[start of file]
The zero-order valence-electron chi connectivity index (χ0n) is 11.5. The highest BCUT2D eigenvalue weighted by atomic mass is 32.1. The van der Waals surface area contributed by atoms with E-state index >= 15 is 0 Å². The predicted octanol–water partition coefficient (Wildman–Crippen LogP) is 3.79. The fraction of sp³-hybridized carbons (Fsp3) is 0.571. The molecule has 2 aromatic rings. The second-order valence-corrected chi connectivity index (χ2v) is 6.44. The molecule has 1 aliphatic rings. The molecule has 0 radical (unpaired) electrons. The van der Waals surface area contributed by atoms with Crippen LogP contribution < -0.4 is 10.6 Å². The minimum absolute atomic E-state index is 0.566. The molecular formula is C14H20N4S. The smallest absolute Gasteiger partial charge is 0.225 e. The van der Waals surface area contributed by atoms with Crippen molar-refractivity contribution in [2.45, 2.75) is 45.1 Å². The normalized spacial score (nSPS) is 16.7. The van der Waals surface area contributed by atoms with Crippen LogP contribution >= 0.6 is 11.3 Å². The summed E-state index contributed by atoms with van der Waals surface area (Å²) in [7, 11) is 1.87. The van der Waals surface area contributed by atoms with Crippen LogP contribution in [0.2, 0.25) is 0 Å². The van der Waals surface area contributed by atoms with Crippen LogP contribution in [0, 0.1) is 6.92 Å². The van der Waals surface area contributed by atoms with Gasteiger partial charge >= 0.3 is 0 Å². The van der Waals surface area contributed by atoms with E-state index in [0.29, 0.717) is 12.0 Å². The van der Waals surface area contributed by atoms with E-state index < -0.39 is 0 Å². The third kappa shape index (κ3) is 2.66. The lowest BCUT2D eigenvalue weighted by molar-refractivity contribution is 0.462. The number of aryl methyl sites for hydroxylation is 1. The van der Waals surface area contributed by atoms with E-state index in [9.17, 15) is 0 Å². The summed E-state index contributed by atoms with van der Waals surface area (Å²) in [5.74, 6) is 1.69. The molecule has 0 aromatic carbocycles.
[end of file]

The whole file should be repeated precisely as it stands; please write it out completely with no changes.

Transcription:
The zero-order valence-electron chi connectivity index (χ0n) is 11.5. The highest BCUT2D eigenvalue weighted by atomic mass is 32.1. The van der Waals surface area contributed by atoms with E-state index >= 15 is 0 Å². The predicted octanol–water partition coefficient (Wildman–Crippen LogP) is 3.79. The fraction of sp³-hybridized carbons (Fsp3) is 0.571. The molecule has 2 aromatic rings. The second-order valence-corrected chi connectivity index (χ2v) is 6.44. The molecule has 1 aliphatic rings. The molecule has 0 radical (unpaired) electrons. The van der Waals surface area contributed by atoms with Crippen LogP contribution < -0.4 is 10.6 Å². The minimum absolute atomic E-state index is 0.566. The molecular formula is C14H20N4S. The smallest absolute Gasteiger partial charge is 0.225 e. The van der Waals surface area contributed by atoms with Crippen molar-refractivity contribution in [2.45, 2.75) is 45.1 Å². The normalized spacial score (nSPS) is 16.7. The van der Waals surface area contributed by atoms with Crippen LogP contribution >= 0.6 is 11.3 Å². The summed E-state index contributed by atoms with van der Waals surface area (Å²) in [7, 11) is 1.87. The van der Waals surface area contributed by atoms with Crippen LogP contribution in [0.2, 0.25) is 0 Å². The van der Waals surface area contributed by atoms with Crippen LogP contribution in [0, 0.1) is 6.92 Å². The van der Waals surface area contributed by atoms with Gasteiger partial charge >= 0.3 is 0 Å². The van der Waals surface area contributed by atoms with E-state index in [0.29, 0.717) is 12.0 Å². The van der Waals surface area contributed by atoms with E-state index < -0.39 is 0 Å². The third kappa shape index (κ3) is 2.66. The lowest BCUT2D eigenvalue weighted by molar-refractivity contribution is 0.462. The number of aryl methyl sites for hydroxylation is 1. The van der Waals surface area contributed by atoms with E-state index in [9.17, 15) is 0 Å². The summed E-state index contributed by atoms with van der Waals surface area (Å²) in [5.74, 6) is 1.69. The molecule has 0 aromatic carbocycles.